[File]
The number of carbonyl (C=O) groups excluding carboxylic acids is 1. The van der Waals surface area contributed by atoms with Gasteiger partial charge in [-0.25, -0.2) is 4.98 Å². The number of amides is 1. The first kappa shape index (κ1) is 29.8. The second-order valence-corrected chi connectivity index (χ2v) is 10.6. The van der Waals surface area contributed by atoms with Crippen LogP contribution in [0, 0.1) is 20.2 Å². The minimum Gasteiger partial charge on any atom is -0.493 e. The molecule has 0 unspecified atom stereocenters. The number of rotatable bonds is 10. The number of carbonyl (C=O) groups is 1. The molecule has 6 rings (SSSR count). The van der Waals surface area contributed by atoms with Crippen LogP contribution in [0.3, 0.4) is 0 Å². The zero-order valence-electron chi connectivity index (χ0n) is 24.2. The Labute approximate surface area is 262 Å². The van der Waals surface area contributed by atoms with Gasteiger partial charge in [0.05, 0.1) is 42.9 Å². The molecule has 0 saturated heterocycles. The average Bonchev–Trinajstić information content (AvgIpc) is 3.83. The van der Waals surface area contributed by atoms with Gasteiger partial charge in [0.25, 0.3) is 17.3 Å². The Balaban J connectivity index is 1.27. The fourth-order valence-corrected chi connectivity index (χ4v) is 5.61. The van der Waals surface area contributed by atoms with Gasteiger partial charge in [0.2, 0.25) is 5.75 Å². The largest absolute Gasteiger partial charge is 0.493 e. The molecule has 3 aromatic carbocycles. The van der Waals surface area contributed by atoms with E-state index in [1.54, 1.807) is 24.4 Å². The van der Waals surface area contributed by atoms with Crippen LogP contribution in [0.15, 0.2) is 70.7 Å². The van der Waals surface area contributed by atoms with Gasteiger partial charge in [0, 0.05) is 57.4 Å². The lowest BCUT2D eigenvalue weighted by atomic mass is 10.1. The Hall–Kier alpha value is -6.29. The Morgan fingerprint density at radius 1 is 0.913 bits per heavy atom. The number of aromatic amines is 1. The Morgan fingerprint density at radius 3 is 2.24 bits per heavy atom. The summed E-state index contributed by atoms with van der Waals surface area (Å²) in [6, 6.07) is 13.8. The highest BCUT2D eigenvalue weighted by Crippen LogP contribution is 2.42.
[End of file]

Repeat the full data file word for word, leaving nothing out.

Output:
The number of carbonyl (C=O) groups excluding carboxylic acids is 1. The van der Waals surface area contributed by atoms with Gasteiger partial charge in [-0.25, -0.2) is 4.98 Å². The number of amides is 1. The first kappa shape index (κ1) is 29.8. The second-order valence-corrected chi connectivity index (χ2v) is 10.6. The van der Waals surface area contributed by atoms with Crippen LogP contribution in [0, 0.1) is 20.2 Å². The minimum Gasteiger partial charge on any atom is -0.493 e. The molecule has 0 unspecified atom stereocenters. The number of rotatable bonds is 10. The number of carbonyl (C=O) groups is 1. The molecule has 6 rings (SSSR count). The van der Waals surface area contributed by atoms with Crippen LogP contribution in [0.3, 0.4) is 0 Å². The zero-order valence-electron chi connectivity index (χ0n) is 24.2. The Labute approximate surface area is 262 Å². The van der Waals surface area contributed by atoms with Gasteiger partial charge in [0.05, 0.1) is 42.9 Å². The molecule has 0 saturated heterocycles. The average Bonchev–Trinajstić information content (AvgIpc) is 3.83. The van der Waals surface area contributed by atoms with Gasteiger partial charge in [0.25, 0.3) is 17.3 Å². The Balaban J connectivity index is 1.27. The fourth-order valence-corrected chi connectivity index (χ4v) is 5.61. The van der Waals surface area contributed by atoms with Gasteiger partial charge in [0.2, 0.25) is 5.75 Å². The largest absolute Gasteiger partial charge is 0.493 e. The molecule has 3 aromatic carbocycles. The van der Waals surface area contributed by atoms with E-state index in [1.54, 1.807) is 24.4 Å². The van der Waals surface area contributed by atoms with Crippen LogP contribution in [0.15, 0.2) is 70.7 Å². The van der Waals surface area contributed by atoms with Gasteiger partial charge in [0, 0.05) is 57.4 Å². The lowest BCUT2D eigenvalue weighted by atomic mass is 10.1. The Hall–Kier alpha value is -6.29. The Morgan fingerprint density at radius 1 is 0.913 bits per heavy atom. The number of aromatic amines is 1. The Morgan fingerprint density at radius 3 is 2.24 bits per heavy atom. The summed E-state index contributed by atoms with van der Waals surface area (Å²) in [6, 6.07) is 13.8. The highest BCUT2D eigenvalue weighted by Crippen LogP contribution is 2.42.